Broadening the Debate: How the Humanities and Social Sciences Can Help Us Address Global Challenges
The British Academy
The June 2014 joint conference of the American Academy and the British Academy examined the state of humanities research and education in an international context. It marked the first official collaboration between the two academies in a century and concluded a year in which both academies published major reports on the humanities and social sciences: the American Academy’s Heart of the Matter report and the British Academy’s Prospering Wisely white paper. The conference featured panel discussions, a well-attended public event on soft power, and a roundtable discussion cosponsored by the British Academy and The Guardian as part of their ongoing collaboration “The Case for Language Learning.” The conference will inform a forthcoming British Academy white paper as well as several initiatives of the American Academy. Following the conference, leaders of the British Academy and American Academy discussed future collaborations, including more frequent correspondence on issues of mutual concern, scholar exchanges, and the possibility of biannual joint conferences. Video from this event is available at http://www.humanitiescommission.org.
||Members of the American and British delegations at a joint event of the British and American Academies in London, June 2014.
Brunel University has used The Heart of the Matter to think about the kinds of answers that American institutions are formulating to meet the challenges facing the humanities disciplines and to look at how their research might mesh with activities in other countries. James Knowles (Professor of Renaissance Literature and Culture and Vice Dean of Research at the College of Business, Arts, and Social Sciences, Brunel University) shared the report with department heads in order to address the need to discover the language and arguments with which to talk to governments and funders—and even more centrally, wider communities—about what makes the arts and social sciences so essential to understanding and living in our societies. Brunel focused particularly on how important parts of our disciplines, such as aesthetic power and critical contemplation, can still have a role in this complex, sometime vertiginous, modern world.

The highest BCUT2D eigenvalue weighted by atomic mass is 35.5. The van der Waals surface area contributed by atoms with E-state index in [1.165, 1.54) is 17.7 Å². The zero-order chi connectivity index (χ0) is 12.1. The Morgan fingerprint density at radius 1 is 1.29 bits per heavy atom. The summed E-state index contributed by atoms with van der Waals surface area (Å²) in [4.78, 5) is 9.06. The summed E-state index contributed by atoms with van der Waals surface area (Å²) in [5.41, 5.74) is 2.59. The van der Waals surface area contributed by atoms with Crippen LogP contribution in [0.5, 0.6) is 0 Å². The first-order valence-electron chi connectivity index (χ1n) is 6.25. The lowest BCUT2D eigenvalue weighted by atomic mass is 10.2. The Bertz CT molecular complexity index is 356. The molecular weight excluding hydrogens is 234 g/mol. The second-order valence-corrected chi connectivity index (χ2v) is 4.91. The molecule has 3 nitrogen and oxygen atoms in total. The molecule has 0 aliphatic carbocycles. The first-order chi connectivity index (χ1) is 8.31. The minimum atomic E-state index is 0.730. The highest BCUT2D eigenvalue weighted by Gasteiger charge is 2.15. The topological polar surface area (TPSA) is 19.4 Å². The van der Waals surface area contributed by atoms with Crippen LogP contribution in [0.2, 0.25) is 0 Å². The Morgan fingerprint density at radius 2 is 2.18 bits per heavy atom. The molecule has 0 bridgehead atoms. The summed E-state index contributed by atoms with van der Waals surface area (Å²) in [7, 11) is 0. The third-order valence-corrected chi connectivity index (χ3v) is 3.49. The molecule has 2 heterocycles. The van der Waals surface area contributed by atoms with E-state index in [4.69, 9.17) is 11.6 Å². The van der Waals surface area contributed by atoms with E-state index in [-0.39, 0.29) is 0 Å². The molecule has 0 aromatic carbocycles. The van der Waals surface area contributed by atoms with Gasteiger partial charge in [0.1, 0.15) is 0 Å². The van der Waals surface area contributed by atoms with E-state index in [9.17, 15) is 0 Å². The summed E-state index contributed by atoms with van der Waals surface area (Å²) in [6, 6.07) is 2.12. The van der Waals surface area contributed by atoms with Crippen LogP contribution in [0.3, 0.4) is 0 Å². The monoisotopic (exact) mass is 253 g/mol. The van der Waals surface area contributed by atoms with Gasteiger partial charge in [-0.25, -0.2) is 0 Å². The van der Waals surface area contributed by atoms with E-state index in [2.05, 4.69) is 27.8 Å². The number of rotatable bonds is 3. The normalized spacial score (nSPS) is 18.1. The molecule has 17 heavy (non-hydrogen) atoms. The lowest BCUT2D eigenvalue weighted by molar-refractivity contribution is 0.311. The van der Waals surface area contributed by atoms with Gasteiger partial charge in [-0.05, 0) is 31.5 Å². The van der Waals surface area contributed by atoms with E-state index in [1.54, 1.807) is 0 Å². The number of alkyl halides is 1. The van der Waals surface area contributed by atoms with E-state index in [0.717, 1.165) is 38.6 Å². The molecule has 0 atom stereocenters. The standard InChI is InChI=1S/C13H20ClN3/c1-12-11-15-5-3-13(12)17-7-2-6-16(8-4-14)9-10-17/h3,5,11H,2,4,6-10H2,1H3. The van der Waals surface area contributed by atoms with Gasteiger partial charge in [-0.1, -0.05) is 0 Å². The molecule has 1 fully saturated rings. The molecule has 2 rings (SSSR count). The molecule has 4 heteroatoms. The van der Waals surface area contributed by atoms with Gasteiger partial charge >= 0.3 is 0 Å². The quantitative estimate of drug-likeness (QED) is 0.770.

Humanities in the Digital Age, Arts and Culture in Davos 2014
In an interactive session as part of the World Economic Forum’s Arts and Culture symposium in Davos, Switzerland, panelists responded to the question “In an increasingly digital world, what is the future of the humanities?” by discussing the relevance of a liberal arts education and considering how to infuse the values of the humanities into the economy as well as engage digital narratives in designing the humanities curricula of tomorrow. The panel included Commission member Drew Gilpin Faust (President, Harvard University), David M. Rubenstein (Cofounder and Co–Chief Executive Officer, Carlyle Group; Cochair, Governors Meeting for Investors 2014), and Wang Hui (Professor of Modern Chinese Thought and Literature, Department of Chinese Language and Literature, Tsinghua University, People’s Republic of China). Commission member James Cuno (President and Chief Executive Officer, J. Paul Getty Trust; International Secretary, American Academy of Arts and Sciences) served as moderator.
Seventeenth Deshamanya Professor Nandadasa Kodagoda
Peradeniya, Sri Lanka
After delivering the Seventeenth Deshamanya Professor Nandadasa Kodagoda Memorial Oration, Deepika Udagama (Head of Department of Law, University of Peradeniya, Sri Lanka) elaborated on the role of the humanities in an article published online in the journal Groundviews entitled “‘We the People’: Reflections on Governance and Civic Engagement in Sri Lanka.” Citing The Heart of the Matter report, Udagama wrote, “I also do believe that liberal arts education widely held in high esteem in the U.S. has played a key role in advancing a democratic ethos within U.S. society. It is also worth noting that in The Heart of the Matter: The Humanities and Social Sciences for a Vibrant, Competitive Nation, released in 2013, the American Academy of Arts and Sciences emphasizes the need to focus on and invest in education in the humanities and the social sciences in order to sustain civic engagement and democratic leadership in the U.S. while meeting modern challenges of all types. Sri Lankan policy-makers, on the other hand, keep reminding us of the futility of ‘arts education’ as arts graduates are not employable. What a narrow vision of life, society and our collective future!”